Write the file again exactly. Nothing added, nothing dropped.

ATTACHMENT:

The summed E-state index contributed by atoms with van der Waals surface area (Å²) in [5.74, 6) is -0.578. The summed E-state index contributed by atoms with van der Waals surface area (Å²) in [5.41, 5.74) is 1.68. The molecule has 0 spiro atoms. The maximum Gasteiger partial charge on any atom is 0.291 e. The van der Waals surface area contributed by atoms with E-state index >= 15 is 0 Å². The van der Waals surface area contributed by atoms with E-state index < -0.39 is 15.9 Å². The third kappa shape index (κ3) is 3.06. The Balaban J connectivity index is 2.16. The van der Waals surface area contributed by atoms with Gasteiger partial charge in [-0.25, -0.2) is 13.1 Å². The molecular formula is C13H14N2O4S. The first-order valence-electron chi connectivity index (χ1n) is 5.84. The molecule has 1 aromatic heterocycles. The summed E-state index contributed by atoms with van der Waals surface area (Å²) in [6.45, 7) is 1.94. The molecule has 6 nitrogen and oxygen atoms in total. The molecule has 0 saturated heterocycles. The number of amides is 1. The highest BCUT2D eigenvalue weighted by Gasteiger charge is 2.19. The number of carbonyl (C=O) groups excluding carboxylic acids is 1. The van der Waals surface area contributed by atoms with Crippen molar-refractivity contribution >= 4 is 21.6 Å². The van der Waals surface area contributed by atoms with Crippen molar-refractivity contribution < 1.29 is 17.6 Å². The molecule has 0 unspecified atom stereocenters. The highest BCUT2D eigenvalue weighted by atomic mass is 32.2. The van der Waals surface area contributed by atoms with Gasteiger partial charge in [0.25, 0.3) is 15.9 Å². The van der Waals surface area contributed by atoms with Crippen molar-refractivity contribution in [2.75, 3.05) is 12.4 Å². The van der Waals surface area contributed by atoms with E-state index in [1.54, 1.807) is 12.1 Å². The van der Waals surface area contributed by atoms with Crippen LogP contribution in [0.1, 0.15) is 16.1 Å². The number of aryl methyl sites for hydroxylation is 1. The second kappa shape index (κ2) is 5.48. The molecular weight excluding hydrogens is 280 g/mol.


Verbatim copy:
The summed E-state index contributed by atoms with van der Waals surface area (Å²) in [5.74, 6) is -0.578. The summed E-state index contributed by atoms with van der Waals surface area (Å²) in [5.41, 5.74) is 1.68. The molecule has 0 spiro atoms. The maximum Gasteiger partial charge on any atom is 0.291 e. The van der Waals surface area contributed by atoms with E-state index >= 15 is 0 Å². The van der Waals surface area contributed by atoms with E-state index < -0.39 is 15.9 Å². The third kappa shape index (κ3) is 3.06. The Balaban J connectivity index is 2.16. The van der Waals surface area contributed by atoms with Gasteiger partial charge in [-0.25, -0.2) is 13.1 Å². The molecular formula is C13H14N2O4S. The first-order valence-electron chi connectivity index (χ1n) is 5.84. The molecule has 1 aromatic heterocycles. The summed E-state index contributed by atoms with van der Waals surface area (Å²) in [6.45, 7) is 1.94. The molecule has 6 nitrogen and oxygen atoms in total. The molecule has 0 saturated heterocycles. The number of amides is 1. The highest BCUT2D eigenvalue weighted by Gasteiger charge is 2.19. The number of carbonyl (C=O) groups excluding carboxylic acids is 1. The van der Waals surface area contributed by atoms with Crippen molar-refractivity contribution >= 4 is 21.6 Å². The van der Waals surface area contributed by atoms with Crippen molar-refractivity contribution < 1.29 is 17.6 Å². The molecule has 0 unspecified atom stereocenters. The highest BCUT2D eigenvalue weighted by atomic mass is 32.2. The van der Waals surface area contributed by atoms with Gasteiger partial charge in [0.25, 0.3) is 15.9 Å². The van der Waals surface area contributed by atoms with Crippen molar-refractivity contribution in [2.75, 3.05) is 12.4 Å². The van der Waals surface area contributed by atoms with E-state index in [1.54, 1.807) is 12.1 Å². The van der Waals surface area contributed by atoms with Crippen LogP contribution in [0.1, 0.15) is 16.1 Å². The number of aryl methyl sites for hydroxylation is 1. The second kappa shape index (κ2) is 5.48. The molecular weight excluding hydrogens is 280 g/mol.